He points out that while the epidemic is the result of the medical community acting on opioid prescribing recommendations they were not based on fact, doctors continue to recklessly prescribe these deadly narcotics despite knowing that the drugs should be doled out as sparsely as possible. He cites a recent study published in the Annals of Internal Medicine which showed that 91% of opioid overdose survivors managed to obtain another prescription—usually from the physician who prescribed the narcotics the patient overdosed on in the first place. Gupta calls on prescribing physicians to:
  • Engage with patients and discuss treatment with them.
  • Set realistic expectations for patients.
  • Conduct follow-up conversations with patients to gauge treatment efficacy.
“It is not too late. In order for this American-made epidemic to finally end, however, it is the American doctors who must lead the way,” writes Gupta. Remember to tune in tonight, or catch it on DEMAND, to see CNN’s "Prescription Addiction: Made in the USA" May 11, 2016, at 9 P.M. EDT. Join in the conversation and share this family and friends. If you’d like, you can view a short trailer about the town hall meeting by clicking here.

Opioid Withdrawal and Loperamide is Dangerous

opioid withdrawalAnyone who has abused and/or been addicted to opioid narcotics has experienced withdrawal symptoms at one time or another. They can tell you first hand, with the utmost clarity, the hell that is opioid withdrawal and that they would have done just about anything to ease their pain. For those who detoxification was not intentional, their withdrawal is usually the result of running out of drugs or money to purchase more of their drug of choice. People undergoing opioid withdrawal are most commonly outside of a medical setting, which means that they lack access to the drug typically prescribed to mitigate their symptoms, such as Suboxone (buprenorphine) or Ativan (lorazepam). The U.S. National Library of Medicine reports that early symptoms of opioid withdrawal include: agitation, anxiety, muscle aches, increased tearing, insomnia, runny nose, sweating and yawning. Late symptoms of withdrawal include: abdominal cramping, diarrhea, dilated pupils, goose bumps, nausea and vomiting. Clearly, the majority of the symptoms listed above make for an unpleasant time, especially when you consider that some of the symptoms can continue for several weeks. While the behavior is not new, in the wake of the American opioid epidemic a number of opioid addicts have turned to the over the counter (OTC) antidiarrheal drug loperamide (Imodium) to ease their withdrawal symptoms, NPR reports. While it may seem like a harmless practice, in very high doses loperamide fatally disrupts the heart's rhythm. At 10 times the box recommended dose the drug can ease withdrawal discomfort, but in larger doses loperamide can actually create euphoric effects similar to opioid narcotics. At this point you may be wondering how a commonly used OTC medication can cause an opioid-like high and still be purchased without a prescription. Keeping the conversation as “clean’ as possible, a common side effect of opioid narcotics is constipation, a side effect that people experiencing diarrhea would appreciate. It just so happens that loperamide is a opioid-receptor agonist and acts on μ-opioid receptors, but unlike other opioid drugs, loperamide is mostly prevented from entering the blood stream and crossing the blood brain barrier essentially preventing euphoria from occurring, according to a study titled “Poor Man's Methadone: A Case Report of Loperamide Toxicity” published in the American Journal of Forensic Medicine & Pathology. The research showed that in very high doses, loperamide is able to cross the blood-brain barrier gaining access to the central opioid receptors in the brain, causing euphoria and respiratory depression. Until recently, it was fairly uncommon for people to abuse the drug, but with more people than ever abusing opioids in our country, there has been a spike in hospital cases involving loperamide, which at one time was classified as Schedule II of the Controlled Substances Act 1970, transferred to Schedule V in 1977 and then decontrolled in 1982.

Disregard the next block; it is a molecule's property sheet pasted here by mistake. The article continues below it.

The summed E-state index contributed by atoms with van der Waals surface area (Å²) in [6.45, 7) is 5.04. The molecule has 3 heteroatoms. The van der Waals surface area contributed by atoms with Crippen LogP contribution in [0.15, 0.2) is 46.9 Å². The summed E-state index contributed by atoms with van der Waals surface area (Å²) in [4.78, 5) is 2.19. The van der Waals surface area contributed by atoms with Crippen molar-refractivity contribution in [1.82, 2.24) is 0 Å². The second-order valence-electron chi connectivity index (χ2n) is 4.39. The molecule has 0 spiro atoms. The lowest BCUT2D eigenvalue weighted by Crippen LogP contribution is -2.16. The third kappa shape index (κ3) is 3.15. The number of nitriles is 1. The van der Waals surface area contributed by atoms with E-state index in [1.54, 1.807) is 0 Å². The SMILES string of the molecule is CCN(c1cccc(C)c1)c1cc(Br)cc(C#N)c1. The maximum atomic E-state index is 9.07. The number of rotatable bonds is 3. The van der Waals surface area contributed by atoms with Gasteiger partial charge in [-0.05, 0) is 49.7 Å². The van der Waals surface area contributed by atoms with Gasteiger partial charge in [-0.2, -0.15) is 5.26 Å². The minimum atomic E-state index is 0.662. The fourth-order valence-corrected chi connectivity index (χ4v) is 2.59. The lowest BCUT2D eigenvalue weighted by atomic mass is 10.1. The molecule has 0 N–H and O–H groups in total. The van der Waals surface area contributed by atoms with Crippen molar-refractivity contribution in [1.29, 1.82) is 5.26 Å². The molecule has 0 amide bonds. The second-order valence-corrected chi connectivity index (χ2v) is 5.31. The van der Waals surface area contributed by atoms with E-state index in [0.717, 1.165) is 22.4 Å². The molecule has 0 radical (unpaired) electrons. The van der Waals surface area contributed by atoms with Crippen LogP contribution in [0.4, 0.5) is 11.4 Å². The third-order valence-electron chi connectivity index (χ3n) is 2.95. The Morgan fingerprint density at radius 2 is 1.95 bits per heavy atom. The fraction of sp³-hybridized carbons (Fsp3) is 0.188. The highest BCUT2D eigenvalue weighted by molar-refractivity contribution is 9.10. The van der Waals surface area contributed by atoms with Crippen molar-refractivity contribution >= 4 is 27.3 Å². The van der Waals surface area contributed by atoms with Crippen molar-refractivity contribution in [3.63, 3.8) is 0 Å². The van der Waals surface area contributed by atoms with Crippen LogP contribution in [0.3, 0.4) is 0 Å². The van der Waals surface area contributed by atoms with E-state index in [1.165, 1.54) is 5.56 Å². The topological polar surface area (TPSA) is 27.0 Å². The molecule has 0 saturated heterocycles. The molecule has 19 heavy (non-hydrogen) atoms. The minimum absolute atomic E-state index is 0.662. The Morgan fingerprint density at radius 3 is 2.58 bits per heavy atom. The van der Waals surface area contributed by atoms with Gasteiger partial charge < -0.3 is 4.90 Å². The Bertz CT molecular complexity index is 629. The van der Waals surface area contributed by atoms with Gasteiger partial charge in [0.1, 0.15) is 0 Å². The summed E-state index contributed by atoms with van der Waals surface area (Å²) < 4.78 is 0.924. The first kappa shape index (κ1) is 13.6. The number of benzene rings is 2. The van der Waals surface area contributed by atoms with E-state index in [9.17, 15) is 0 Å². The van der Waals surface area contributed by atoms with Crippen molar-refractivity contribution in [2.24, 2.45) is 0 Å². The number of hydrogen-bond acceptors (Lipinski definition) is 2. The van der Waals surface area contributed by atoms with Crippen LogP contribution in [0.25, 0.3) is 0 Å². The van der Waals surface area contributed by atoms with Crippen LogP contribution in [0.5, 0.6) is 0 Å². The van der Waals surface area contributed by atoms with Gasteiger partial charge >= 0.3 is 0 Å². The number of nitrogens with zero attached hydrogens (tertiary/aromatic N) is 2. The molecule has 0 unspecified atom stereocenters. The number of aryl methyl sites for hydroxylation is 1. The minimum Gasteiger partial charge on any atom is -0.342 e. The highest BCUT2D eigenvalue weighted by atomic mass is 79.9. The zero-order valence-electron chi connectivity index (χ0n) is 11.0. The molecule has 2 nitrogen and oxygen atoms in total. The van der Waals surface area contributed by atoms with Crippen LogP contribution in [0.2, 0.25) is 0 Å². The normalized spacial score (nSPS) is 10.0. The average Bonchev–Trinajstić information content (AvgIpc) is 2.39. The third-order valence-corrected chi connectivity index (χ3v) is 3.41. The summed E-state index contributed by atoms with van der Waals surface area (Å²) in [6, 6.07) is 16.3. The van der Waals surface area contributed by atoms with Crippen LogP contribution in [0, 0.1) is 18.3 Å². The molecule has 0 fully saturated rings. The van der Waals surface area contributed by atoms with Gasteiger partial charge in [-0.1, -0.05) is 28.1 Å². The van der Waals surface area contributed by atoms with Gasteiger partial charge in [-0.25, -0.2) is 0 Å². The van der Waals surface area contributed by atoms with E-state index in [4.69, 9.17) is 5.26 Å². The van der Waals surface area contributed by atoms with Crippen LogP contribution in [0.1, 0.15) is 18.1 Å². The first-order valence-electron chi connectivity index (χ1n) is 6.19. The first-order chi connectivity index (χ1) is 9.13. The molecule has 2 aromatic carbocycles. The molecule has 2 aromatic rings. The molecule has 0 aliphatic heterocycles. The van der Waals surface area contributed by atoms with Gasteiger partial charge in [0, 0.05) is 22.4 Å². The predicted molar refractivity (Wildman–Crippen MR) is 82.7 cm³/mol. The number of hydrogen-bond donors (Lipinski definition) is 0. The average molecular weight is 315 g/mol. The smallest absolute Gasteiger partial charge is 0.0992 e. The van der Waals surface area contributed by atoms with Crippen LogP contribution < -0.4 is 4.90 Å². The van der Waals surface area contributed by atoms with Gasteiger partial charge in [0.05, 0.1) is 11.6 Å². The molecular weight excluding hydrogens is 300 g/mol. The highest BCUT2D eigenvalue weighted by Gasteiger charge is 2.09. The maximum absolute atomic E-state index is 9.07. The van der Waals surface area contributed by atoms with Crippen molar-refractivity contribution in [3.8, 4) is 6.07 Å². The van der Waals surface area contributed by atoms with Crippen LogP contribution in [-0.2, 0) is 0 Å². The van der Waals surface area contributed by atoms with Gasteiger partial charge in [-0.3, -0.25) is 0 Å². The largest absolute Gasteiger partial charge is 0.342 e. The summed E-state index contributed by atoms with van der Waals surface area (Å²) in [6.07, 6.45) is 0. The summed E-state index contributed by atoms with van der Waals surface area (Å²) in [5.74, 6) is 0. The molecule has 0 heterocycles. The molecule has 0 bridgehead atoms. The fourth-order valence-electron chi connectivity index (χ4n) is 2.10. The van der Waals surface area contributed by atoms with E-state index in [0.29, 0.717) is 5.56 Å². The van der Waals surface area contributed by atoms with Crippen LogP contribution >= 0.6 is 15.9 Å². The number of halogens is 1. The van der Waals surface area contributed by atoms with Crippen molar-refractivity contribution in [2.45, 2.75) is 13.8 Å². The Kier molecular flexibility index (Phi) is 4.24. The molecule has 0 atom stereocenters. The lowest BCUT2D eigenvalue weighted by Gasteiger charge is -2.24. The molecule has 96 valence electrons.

Because of its low cost, ease of accessibility and legal status, it's a drug that is very, very ripe for abuse," says William Eggleston, a doctor of pharmacy and fellow in clinical toxicology at the Upstate New York Poison Center, which is affiliated with SUNY Upstate Medical University. "At the Upstate New York Poison Center, we have had a sevenfold increase in calls related to loperamide use and misuse over the last four years."
Eggleston and his co-authors, whose new study was published the Annals of Emergency Medicine, believe that loperamide should be restricted; much like pseudoephedrine was in the wake of the American methamphetamine crisis. If taken in recommended doses, such drugs are relatively harmless, but they carry a high potential for abuse. If you, or a loved one, struggles with opioid addiction, stay clear of OTC medications that people claim will help with withdrawal symptoms. The safest course one can take is contacting a licensed addiction rehabilitation center, such as PACE Recovery Center. We can get you the help you need, and aid you in getting on the road to recovery.